PPP is the Indian version of the concept Build-Own-Operate-Transfer (BOOT) of project financing, successfully used in Australia, New Zealand and Canada. This model has the following features:
Immense potential exists in this paradigm for funding. Projects for infrastructure, urban or rural development, agricultural cooperatives, natural resource management, health services and education are suited inherently suited for taking up under such arrangements. If the PPP model is deployed with good intentions, a win-win situation exists for all the partners. It can become even more attractive if the end-users, the citizens, become tertiary partners at the funding and progress monitoring stages. Roping in the banking and other financial institutions as partners can raise additional funds. A certain dose of concessions for income tax for the end-user participation can be a good motivation too.
However, the PPP model is not free from demerits. Behind its external facade are present, a whole lot of dark alleys of dishonesty such as delaying the declaration of completion on flimsy grounds, extending the scope of work progressively and playing with the rates of returns. It is mandatory that for smooth functioning of PPP, clear guidelines for accountability and responsibility of different partners be promulgated right in the beginning. Special attention is required for dealing with land acquisition for infrastructure building or for real estate projects.
The PPP model is slowly becoming the mainstay of preferences of funding by the governments. No one seems to mind this arrangement, even when corruption appears rampant, or financial benefits are outweighed by social exploitation. A severe risk also exists here, that of extending the PPP scope to the operation phase of the project, meaning that the government may pass on the control from capital expense stage to the revenue earning stage to its cronies. They may then fiddle with the maintenance level agreements and other regulatory controls. Is this not direct capitalism?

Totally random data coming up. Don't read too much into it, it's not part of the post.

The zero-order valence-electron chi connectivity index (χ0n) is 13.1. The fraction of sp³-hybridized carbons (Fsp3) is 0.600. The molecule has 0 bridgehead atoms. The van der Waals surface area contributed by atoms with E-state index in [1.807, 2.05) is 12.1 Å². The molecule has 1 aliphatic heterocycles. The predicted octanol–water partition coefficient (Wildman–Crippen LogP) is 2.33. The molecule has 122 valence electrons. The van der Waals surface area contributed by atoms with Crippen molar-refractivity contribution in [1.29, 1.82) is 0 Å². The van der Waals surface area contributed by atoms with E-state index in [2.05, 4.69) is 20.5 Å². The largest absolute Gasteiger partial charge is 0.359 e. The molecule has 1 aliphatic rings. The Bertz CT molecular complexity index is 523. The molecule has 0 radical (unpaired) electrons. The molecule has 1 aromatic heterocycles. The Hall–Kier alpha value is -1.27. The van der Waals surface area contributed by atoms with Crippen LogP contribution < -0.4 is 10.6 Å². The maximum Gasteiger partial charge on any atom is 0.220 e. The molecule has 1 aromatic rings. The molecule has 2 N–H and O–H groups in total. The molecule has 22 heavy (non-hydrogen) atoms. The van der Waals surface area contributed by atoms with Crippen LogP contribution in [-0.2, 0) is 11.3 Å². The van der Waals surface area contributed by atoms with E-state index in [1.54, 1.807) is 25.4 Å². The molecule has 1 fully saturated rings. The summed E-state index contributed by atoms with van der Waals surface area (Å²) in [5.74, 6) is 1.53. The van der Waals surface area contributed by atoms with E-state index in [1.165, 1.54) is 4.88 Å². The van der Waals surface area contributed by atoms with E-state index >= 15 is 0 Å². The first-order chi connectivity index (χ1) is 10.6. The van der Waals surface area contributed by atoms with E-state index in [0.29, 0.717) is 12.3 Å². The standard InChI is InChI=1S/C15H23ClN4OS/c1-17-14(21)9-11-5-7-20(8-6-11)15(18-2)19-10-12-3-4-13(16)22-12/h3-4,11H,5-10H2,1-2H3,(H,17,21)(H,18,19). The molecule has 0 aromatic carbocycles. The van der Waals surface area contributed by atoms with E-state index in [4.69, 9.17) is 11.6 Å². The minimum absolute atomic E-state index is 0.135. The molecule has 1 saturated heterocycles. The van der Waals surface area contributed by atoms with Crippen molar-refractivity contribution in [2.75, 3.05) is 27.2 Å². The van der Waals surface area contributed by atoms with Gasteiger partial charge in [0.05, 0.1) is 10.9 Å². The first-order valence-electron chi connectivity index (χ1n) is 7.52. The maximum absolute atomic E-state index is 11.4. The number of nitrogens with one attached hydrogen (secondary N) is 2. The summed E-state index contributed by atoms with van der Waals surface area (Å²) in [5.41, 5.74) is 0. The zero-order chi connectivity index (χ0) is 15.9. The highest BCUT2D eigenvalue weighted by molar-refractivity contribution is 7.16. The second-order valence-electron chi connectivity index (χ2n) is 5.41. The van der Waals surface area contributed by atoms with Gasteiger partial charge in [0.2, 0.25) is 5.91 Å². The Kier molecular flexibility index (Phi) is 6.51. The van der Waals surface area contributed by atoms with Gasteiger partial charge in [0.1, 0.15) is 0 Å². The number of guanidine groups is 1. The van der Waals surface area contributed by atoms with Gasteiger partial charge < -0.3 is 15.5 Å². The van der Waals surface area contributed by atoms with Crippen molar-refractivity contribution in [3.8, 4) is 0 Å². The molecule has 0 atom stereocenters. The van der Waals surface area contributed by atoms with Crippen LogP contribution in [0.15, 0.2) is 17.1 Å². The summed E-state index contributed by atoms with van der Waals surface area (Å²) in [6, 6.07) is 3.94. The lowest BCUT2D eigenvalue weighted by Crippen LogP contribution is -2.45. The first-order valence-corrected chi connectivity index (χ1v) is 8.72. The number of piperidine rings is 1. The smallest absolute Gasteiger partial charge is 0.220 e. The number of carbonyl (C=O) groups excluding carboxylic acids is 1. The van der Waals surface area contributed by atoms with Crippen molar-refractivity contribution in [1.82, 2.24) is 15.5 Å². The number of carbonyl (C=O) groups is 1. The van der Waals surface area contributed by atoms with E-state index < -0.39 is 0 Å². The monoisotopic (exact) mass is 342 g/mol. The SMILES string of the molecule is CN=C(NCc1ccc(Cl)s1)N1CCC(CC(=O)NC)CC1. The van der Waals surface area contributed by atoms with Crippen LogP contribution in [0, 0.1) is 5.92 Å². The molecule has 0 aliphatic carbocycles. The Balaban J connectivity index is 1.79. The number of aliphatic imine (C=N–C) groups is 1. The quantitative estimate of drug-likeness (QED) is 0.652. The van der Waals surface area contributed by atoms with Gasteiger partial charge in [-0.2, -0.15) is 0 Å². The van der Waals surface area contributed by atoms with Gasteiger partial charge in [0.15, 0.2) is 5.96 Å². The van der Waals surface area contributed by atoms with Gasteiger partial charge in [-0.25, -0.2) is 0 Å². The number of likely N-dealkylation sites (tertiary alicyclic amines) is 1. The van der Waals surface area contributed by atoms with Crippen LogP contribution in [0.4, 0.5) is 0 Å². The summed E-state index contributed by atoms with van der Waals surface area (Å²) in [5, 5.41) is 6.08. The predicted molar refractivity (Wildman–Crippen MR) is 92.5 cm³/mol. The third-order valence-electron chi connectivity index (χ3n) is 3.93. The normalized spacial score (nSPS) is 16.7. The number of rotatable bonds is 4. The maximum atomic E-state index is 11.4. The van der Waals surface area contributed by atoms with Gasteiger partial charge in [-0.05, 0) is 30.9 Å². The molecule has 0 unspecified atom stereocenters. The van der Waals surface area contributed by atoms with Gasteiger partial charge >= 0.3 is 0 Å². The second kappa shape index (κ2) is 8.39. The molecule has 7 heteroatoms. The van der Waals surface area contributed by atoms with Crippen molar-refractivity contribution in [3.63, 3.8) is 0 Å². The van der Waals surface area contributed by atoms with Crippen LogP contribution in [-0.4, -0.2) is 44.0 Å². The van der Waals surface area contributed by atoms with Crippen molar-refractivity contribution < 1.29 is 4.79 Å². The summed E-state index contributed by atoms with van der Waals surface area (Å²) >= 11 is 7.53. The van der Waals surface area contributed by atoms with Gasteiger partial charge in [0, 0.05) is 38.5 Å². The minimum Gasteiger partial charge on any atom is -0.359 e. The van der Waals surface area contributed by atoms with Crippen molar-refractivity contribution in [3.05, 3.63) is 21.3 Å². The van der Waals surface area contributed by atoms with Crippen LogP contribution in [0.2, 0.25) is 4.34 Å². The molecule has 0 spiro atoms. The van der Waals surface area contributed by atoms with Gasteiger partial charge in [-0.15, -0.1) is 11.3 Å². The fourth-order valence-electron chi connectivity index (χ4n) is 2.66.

Life has been passing through different phases of economies and political paradigms. The present times bring us to the political paradigm of crony capitalism that flourishes under the garb of democracy. What crony capitalism does to the natural resources, the PPP model does to the infrastructure; both consume them. It is a difficult choice for the citizens to support or oppose these new paradigms, since the intentions behind every project might be different; noble or devilish.
Citizens have to determine how much they would like to participate in the process of governance. Let us not forget that in the end citizens run various departments of the government and manage work in corporations. It is therefore important for the citizens to understand the big picture and the forces that pull the present governance in different directions.
If it is so difficult to just describe or understand political doctrines, will it not be a monstrous task to follow strictly a given doctrine in practice. But who cares, a combination of all will do. Whether the political arena is a whirlpool or a rollercoaster, it is for you to judge.
 Benito Mussolini (1883-1945) Italian dictator – Modern fascism should be properly called corporatism, since it is the merger of state, military and corporate power